The Evolution of the Media Ecosystem

In a recent post Johnny Robish referred to “…a media ecosystem that amplified misinformation, entertained unsubstantiated conspiracy theories and discouraged audiences from taking concrete steps to protect themselves and others…”

Study Says Fox News Kept Millions From Taking Coronavirus Seriously

That got me to thinking about the ‘media ecosystem’ of my generation and why there is so much to criticize and complain about re the contemporary media environment….

“Weekly Reader was a weekly educational classroom magazine designed for children. It began in 1928 as My Weekly Reader. Editions covered curriculum themes in the younger grade levels and news-based, current events and curriculum themed-issues in older grade levels.

Many people still fondly remember the papers they read as children and how they looked forward to Friday afternoons when their teachers handed out the latest issue.

One of the best-known events in the magazine’s history was its quadrennial “Weekly Reader Student Presidential Election Poll”.

This survey of students in grades K through 12 began in 1956, when readers chose Dwight Eisenhower over Adlai Stevenson.”
—-Paraphrased from Wikipedia

I was 10 years old in 1956. The media ecosystem we had back then was clearly superior to what 5th graders are exposed to today.

I became part of the ‘media ecosystem’ when I started delivering newspapers the following year.

When I turned the route over to my younger brother, I was delivering the  ‘New Haven Register’ and the ‘New Haven Journal Courier’ every day to more than100 homes.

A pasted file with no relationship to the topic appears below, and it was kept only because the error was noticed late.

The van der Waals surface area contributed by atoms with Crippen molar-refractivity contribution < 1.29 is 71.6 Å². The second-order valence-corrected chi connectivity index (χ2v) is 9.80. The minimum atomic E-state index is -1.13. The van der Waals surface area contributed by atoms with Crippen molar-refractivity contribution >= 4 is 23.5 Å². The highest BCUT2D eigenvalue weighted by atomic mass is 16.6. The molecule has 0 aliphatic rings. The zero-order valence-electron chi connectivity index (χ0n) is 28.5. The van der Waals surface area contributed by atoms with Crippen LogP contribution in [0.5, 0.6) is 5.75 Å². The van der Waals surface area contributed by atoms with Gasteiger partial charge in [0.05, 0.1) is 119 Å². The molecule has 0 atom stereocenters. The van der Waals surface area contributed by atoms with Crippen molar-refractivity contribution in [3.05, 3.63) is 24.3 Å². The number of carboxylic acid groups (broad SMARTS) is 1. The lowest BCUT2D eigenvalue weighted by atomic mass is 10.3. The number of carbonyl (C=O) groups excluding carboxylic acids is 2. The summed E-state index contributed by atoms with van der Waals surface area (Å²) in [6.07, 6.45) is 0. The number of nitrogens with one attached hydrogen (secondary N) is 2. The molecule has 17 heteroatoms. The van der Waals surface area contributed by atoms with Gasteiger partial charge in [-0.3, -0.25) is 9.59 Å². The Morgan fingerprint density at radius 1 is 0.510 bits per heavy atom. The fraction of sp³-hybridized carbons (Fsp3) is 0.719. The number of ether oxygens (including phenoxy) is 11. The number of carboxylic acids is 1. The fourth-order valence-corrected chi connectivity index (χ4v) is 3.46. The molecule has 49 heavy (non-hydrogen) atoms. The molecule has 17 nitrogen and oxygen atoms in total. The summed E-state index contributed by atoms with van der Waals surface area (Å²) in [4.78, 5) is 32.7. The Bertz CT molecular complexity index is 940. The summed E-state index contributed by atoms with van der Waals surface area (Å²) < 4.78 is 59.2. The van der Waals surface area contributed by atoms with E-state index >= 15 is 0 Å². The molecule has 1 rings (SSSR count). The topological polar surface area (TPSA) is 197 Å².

In addition, I picked up home delivery of the “West Haven Town Crier”, the local weekly, to about 50 houses on my route.

I was on my way to becoming a financially independent media mogul at the age of 11, until the age of 15, when I turned to being a musician for income….

But, I digress…

We were taught how to read and process ‘news’ as a significant element of our grade school curriculum in which our grammar school English department had a hand in teaching how to read and process information acquired through reports in electronic mass media or newspapers.

Today, children grow to adulthood with the most powerful mass communication devices known to humankind at their disposal, and yet the capacity and appetite for meaningful communication has been diminished seemingly by the very devices that should produce a completely different result: